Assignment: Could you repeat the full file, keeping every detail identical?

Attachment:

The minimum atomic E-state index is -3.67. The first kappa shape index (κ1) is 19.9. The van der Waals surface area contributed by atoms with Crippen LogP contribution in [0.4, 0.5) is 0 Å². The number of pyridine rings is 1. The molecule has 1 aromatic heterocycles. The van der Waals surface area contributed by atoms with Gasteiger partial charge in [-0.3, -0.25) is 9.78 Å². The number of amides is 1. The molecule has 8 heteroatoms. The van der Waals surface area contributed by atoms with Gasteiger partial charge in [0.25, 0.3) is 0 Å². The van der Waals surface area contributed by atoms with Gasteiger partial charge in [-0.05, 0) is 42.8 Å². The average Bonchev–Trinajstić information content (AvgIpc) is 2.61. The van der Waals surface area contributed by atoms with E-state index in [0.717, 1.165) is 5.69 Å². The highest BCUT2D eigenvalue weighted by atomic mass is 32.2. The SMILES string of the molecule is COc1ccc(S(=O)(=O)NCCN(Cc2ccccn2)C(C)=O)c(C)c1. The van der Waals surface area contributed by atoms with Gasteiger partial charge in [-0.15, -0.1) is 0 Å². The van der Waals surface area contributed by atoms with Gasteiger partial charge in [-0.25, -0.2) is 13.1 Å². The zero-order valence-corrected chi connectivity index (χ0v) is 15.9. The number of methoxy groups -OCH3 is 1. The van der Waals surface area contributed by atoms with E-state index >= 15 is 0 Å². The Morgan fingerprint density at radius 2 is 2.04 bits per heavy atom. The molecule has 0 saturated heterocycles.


The minimum atomic E-state index is -3.67. The first kappa shape index (κ1) is 19.9. The van der Waals surface area contributed by atoms with Crippen LogP contribution in [0.4, 0.5) is 0 Å². The number of pyridine rings is 1. The molecule has 1 aromatic heterocycles. The van der Waals surface area contributed by atoms with Gasteiger partial charge in [-0.3, -0.25) is 9.78 Å². The number of amides is 1. The molecule has 8 heteroatoms. The van der Waals surface area contributed by atoms with Gasteiger partial charge in [0.25, 0.3) is 0 Å². The van der Waals surface area contributed by atoms with Gasteiger partial charge in [-0.05, 0) is 42.8 Å². The average Bonchev–Trinajstić information content (AvgIpc) is 2.61. The van der Waals surface area contributed by atoms with E-state index in [0.717, 1.165) is 5.69 Å². The highest BCUT2D eigenvalue weighted by atomic mass is 32.2. The SMILES string of the molecule is COc1ccc(S(=O)(=O)NCCN(Cc2ccccn2)C(C)=O)c(C)c1. The van der Waals surface area contributed by atoms with Gasteiger partial charge in [-0.15, -0.1) is 0 Å². The van der Waals surface area contributed by atoms with Gasteiger partial charge in [-0.25, -0.2) is 13.1 Å². The zero-order valence-corrected chi connectivity index (χ0v) is 15.9. The number of methoxy groups -OCH3 is 1. The van der Waals surface area contributed by atoms with E-state index >= 15 is 0 Å². The Morgan fingerprint density at radius 2 is 2.04 bits per heavy atom. The molecule has 0 saturated heterocycles.